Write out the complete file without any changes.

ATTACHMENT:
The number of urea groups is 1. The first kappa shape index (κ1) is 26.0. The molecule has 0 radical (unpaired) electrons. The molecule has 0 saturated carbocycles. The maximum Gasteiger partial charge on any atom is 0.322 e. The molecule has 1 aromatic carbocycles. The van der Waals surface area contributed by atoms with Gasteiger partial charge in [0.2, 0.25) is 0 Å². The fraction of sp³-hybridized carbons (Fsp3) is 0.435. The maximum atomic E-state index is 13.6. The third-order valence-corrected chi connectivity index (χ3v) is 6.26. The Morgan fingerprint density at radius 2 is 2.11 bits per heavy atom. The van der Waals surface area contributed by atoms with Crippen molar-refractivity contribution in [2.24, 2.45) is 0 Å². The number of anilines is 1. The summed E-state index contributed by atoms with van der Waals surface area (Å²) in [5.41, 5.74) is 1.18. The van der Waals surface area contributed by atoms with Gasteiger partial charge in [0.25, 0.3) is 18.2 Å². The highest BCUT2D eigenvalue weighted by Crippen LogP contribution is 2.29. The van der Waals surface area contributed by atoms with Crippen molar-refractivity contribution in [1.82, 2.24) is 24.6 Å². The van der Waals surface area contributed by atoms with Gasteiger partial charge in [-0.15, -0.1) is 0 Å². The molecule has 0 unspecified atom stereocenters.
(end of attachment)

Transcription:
The number of urea groups is 1. The first kappa shape index (κ1) is 26.0. The molecule has 0 radical (unpaired) electrons. The molecule has 0 saturated carbocycles. The maximum Gasteiger partial charge on any atom is 0.322 e. The molecule has 1 aromatic carbocycles. The van der Waals surface area contributed by atoms with Gasteiger partial charge in [0.2, 0.25) is 0 Å². The fraction of sp³-hybridized carbons (Fsp3) is 0.435. The maximum atomic E-state index is 13.6. The third-order valence-corrected chi connectivity index (χ3v) is 6.26. The Morgan fingerprint density at radius 2 is 2.11 bits per heavy atom. The van der Waals surface area contributed by atoms with Crippen molar-refractivity contribution in [2.24, 2.45) is 0 Å². The number of anilines is 1. The summed E-state index contributed by atoms with van der Waals surface area (Å²) in [5.41, 5.74) is 1.18. The van der Waals surface area contributed by atoms with Gasteiger partial charge in [0.25, 0.3) is 18.2 Å². The highest BCUT2D eigenvalue weighted by Crippen LogP contribution is 2.29. The van der Waals surface area contributed by atoms with Crippen molar-refractivity contribution in [1.82, 2.24) is 24.6 Å². The van der Waals surface area contributed by atoms with Gasteiger partial charge in [-0.15, -0.1) is 0 Å². The molecule has 0 unspecified atom stereocenters.